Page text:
In Japan, the anxiety about juvenile crime focuses on the country's high-pressure school system. Rigorous admission tests are given early on to students to decide which of them will enter the elite high schools and universities that control access to the nation's most lucrative jobs. Japanese students' intense after-school preparatory programs and endless study hours often mirror their parents' long workdays. Family interaction, particularly with fathers, can be minimal. In the '50s, most juvenile offenders in Japan were poor, orphaned, or abused. Today, a reported 90 percent of young lawbreakers come from solidly middle-class families.

Still, the absence of one culture's easy answers and the introduction of another's begs a larger question: Why is juvenile crime erupting worldwide at a time when adult crime is diminishing and there's much less violence among nations? According to a study done at the University of Uppsala in Sweden, of the 101 conflicts that occurred from 1989 to 1996, only six involved the forces or territory of another state. While we've had atrocious ethnic wars and border skirmishes, there hasn't been an old-fashioned international conflict since the Persian Gulf War.

With global wars becoming less prevalent and adult crime declining, is it possible that the media is filling the void by sensationalizing a few isolated, if gruesome, incidents, ascribing to them a disproportionately large cultural importance? Not likely. In his report "Trends in Juvenile Violence," James Alan Fox of Northeastern University's College of Criminal Justice cites a 22 percent rise from 1990 to 1994 in the rate of murder by teens aged 14 to 17. He notes that this jump occurred while the teenage population as a whole was on the decline. Pointing out that the 14- to 17-year-old age group is expected to grow 20 percent by the year 2005, Fox warns that, without remediation, the juvenile crime rate seems likely to increase. The FBI's most recent juvenile arrest records support this grim prediction: Weapons possession, aggravated assault, robbery, and murder all rose more than 50 percent from 1987 to 1996.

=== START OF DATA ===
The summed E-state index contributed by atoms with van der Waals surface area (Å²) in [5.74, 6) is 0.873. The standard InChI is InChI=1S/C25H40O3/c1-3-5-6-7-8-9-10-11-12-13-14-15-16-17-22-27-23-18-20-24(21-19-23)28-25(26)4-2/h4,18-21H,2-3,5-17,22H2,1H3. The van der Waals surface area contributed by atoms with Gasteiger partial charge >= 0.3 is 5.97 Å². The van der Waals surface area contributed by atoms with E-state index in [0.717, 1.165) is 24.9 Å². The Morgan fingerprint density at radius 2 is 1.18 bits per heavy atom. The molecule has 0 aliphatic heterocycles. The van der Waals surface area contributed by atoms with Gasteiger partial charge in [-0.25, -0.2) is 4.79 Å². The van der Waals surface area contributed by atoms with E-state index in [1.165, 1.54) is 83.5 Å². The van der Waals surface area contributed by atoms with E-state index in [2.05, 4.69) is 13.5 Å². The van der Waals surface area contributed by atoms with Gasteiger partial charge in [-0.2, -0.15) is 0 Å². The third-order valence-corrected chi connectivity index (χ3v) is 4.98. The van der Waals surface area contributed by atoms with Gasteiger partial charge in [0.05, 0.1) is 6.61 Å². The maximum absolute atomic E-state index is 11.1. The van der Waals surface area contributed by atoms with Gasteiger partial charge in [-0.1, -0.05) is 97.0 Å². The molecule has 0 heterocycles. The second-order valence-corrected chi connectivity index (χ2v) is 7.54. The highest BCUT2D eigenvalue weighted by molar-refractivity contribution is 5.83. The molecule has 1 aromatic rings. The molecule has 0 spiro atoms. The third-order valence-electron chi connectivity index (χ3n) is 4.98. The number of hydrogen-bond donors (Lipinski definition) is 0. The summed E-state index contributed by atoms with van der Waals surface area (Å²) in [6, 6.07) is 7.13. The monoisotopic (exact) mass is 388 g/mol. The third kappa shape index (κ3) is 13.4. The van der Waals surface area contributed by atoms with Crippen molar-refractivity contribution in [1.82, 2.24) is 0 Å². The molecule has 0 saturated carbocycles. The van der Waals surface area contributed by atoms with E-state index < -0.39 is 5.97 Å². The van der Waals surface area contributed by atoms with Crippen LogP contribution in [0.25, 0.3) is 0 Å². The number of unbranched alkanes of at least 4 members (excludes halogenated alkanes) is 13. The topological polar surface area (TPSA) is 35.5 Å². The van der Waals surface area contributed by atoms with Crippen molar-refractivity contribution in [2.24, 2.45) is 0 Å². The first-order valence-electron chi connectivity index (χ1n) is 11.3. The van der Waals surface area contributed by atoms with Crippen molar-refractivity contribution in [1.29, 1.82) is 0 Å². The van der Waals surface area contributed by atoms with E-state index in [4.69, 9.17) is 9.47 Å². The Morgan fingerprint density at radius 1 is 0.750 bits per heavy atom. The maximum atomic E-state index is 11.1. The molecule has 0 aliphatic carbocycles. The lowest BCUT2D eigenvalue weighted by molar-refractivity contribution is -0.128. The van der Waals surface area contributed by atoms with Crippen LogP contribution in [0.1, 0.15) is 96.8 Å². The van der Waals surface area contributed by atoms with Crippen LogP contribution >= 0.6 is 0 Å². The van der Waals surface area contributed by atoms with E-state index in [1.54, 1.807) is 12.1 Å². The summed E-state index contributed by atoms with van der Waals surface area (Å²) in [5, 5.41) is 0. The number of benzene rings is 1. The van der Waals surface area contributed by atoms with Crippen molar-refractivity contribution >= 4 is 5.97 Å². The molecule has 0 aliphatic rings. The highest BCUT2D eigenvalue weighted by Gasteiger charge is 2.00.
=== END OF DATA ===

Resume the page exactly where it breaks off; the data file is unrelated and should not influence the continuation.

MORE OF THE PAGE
Perhaps the decline in international warfare and the rise in teenage mayhem are somehow related. In the global market, everyone has become, first and foremost, a potential consumer. Suddenly, the lines defining the "other" are much blurrier than they were during World War II, or even during the Cold War. When I talk with French and Japanese teenagers, for example, they say they can't imagine going to war for practically any cause. This is a happy and remarkable change, although one not often remarked upon. When, in recorded history, has war's red badge of courage been less sought after by young men?

If heroic national identity were the only social form eroding in the modern world, we'd be in great shape. But, of course, our families are fragmenting as well. When nation-states consolidated, they monopolized tribal force. Now, at least figuratively, young warriors can remain with their tribes. But the modern, tribeless, nationless male is discovering not only that he is no longer the unquestioned leader in his own domain, but that no one is paying enough attention or setting sufficient limits at home. And that makes him feel abandoned and ashamed.

Looking more closely at the seven American boys who went on rampages, a pattern emerges. Six are white adolescents; all were frequently described as troubled loners, usually with a disrupted home life. Each seemed disaffected with his future prospects in society. Each felt so isolated and deadened that committing cold-blooded murder may have been, perversely, an attempt to feel alive.

Traditional manhood is under siege—and it should be. Boys poke at the bonfire, wondering: Will they command as much power as their fathers did? Are they worthy of respect? How can they ask for care? These are tough questions for any child, but unbearable ones for those who've suffered serious neglect or abuse, and feel in their frightened souls that they must be unlovable.